Cyle Larin - USA vs. Canada - 2/5/2016

Whenever Canada play, there’s always a “but.”

Canada rolled over an opponent 4-0 in the early rounds of World Cup qualifying rounds, but it’s only Dominica so it didn’t count.
Canada went out in the Gold Cup group stage without scoring a single goal, but they also only conceded one goal in three games, so it was progress.
Canada managed a 1-1 draw on the road in Belize, but hey, they advanced to the next round of qualifying so don’t think too hard about it.
And once again, on Friday night, there was a big ol’ but. Canada dropped a narrow 1-0 decision to their cross-border rival on a late Jozy Altidore goal, but the team was missing a bunch of regulars and the defensive shape looked OK and however much whining we may hear from south of the border, the US are actually a halfway decent team.
In the end, the focus is all on next month’s World Cup qualifiers against Mexico, and what lessons the team can take from this friendly. One thing’s for sure – buts won’t get Canada to Russia 2018… unless by “buts” you mean the French word for “goals,” in which case, yeah, a few of those might be useful.

Three things from Friday night:
The H’s have it
The absence of Atiba Hutchinson, Canada’s best player, is always going to leave a big hole in the Canadian lineup, but it’s alarming how reliant the team has already become on Junior Hoilett, who’s played a grand total of two games for the national team.
Neither midfielder was available for the US friendly, and without them, Canada had virtually no attack to speak of, often bypassing the midfield entirely when counterattack opportunities presented themselves. And however talented Cyle Larin may be, he can’t be expected to get through four or five defenders on his own.
If the Canadians are to have a prayer against Mexico next month, they’ll need these two back in the squad to, at the very least, relieve some of the pressure on the defensive end of things.

Tres bon, Maxime
A bright spot for Canada was the play of 21-year-old goalkeeper Maxime Crépeau, making his first appearance for the senior national team. While some jitters would have been understandable, he was cool and collected for the entirety of the evening, and could do nothing to stop Altidore’s late winner.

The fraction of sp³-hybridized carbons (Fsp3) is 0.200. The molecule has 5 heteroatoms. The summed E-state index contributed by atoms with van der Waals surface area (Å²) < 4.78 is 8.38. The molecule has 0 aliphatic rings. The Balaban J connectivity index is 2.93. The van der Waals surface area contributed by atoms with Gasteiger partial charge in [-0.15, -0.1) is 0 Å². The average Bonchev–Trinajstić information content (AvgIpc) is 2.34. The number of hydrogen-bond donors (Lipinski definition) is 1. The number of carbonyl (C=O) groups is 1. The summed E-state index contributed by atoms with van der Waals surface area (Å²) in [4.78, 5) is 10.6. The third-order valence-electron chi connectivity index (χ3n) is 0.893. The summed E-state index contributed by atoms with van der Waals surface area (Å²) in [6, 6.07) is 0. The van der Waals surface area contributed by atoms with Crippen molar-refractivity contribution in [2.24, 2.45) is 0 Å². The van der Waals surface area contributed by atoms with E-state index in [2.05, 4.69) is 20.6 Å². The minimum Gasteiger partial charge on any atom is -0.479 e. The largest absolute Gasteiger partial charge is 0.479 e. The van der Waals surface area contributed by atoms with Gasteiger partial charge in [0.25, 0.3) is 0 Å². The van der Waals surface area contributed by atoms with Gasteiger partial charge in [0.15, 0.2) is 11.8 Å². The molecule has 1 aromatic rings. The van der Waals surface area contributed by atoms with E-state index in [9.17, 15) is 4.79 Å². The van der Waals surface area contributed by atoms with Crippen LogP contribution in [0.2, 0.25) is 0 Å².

While one game does not a goalkeeping career make, his performance was an encouraging sign for a program that could see some uncertainty behind starter Milan Borjan in the years ahead. With Borjan’s backups reaching the tail ends of their careers, an opportunity could present itself for a youngster to stake a claim to a regular spot in the goalkeeping mix.
Behold, it is Floroball
As predicted right here at prior to the game, head coach Benito Floro ran out a 4-1-4-1 formation that was focused on defense (what else is new?). With several starters missing and a central defensive pairing that came into the game with a total of one Canada cap between them, it wasn’t as steadfast as some may have hoped.
But no one should be surprised, by this point, that Floro believes this approach represents Canada’s best hope at advancing in World Cup qualifying. This game, in the grand scheme of things, was little more than one last chance to tinker and test before the big tests against Mexico. Whether Floro is ultimately hailed as a genius or a dud will depend entirely upon whether the team can reach the Hex for the first time since 1997.
The one key lesson from Friday night, however, is the same lesson Canada ostensibly learned against Jamaica at last summer’s Gold Cup – tight defensive structure only pays off if it holds firm until the final whistle blows.

Player ratings
Maxime Crepeau (7.5) - Looked confident and poised in his first appearance for the senior national team; made several crucial saves and was blameless on the US goal.
Marcel de Jong (6) - Did his regular duty on the left side, which included maintaining the team’s standard number of man-buns.
Wandrille Lefevre (5.5) - Looked out of sorts at times in his second start for Canada; subbed off at halftime.
Steven Vitoria (6.5) - Loathe as some Canadian diehards may be to admit it, had a solid 90 minutes in central defense in his Canada debut.
Nik Ledgerwood (6) - Relatively solid in his 45 minutes of play; allowed few dangerous attacks down his wing.
Adam Straith (5.5) - Did decently well shielding the back four, but wasn’t especially productive in sparking counterattacks.
Tesho Akindele (7) - Lively on both sides of the ball, provided much of what little attacking spark Canada had.
Will Johnson (6) - Brought the work rate that fans have become accustomed to at the club and national-team level.
Julian de Guzman (6.5) - Provided his usual steady, subtle veteran presence in the middle of the park.
Kianz Froese (6) - Youngster making his second start for Canada got involved on several early attacks, subbed off at halftime.
Cyle Larin (6) - Got involved when he could, but Canada’s defense-first, single-striker approach largely left him on an island.
Issey Nakajima-Farran (5.5) - Brought a bit of veteran wiliness to the fray in the second half.
Kyle Bekker (5) - He is what he is.
Doneil Henry (4.5) - Rough outing, in his first Canada game since 2014 and playing out of position at right; he got burned on the US goal.
Iain Hume (5) - A late replacement for Larin as the team’s lone striker, by which time the game was one-way traffic in the opposite direction.
Sam Adekugbe (5) - Got dusted by a US attacker moments after coming on as a late sub, but a brief and uneventful appearance otherwise.
Jamar Dixon (5) - Came on as a late sub, didn’t have sufficient time or opportunity to make an impact in his Canada debut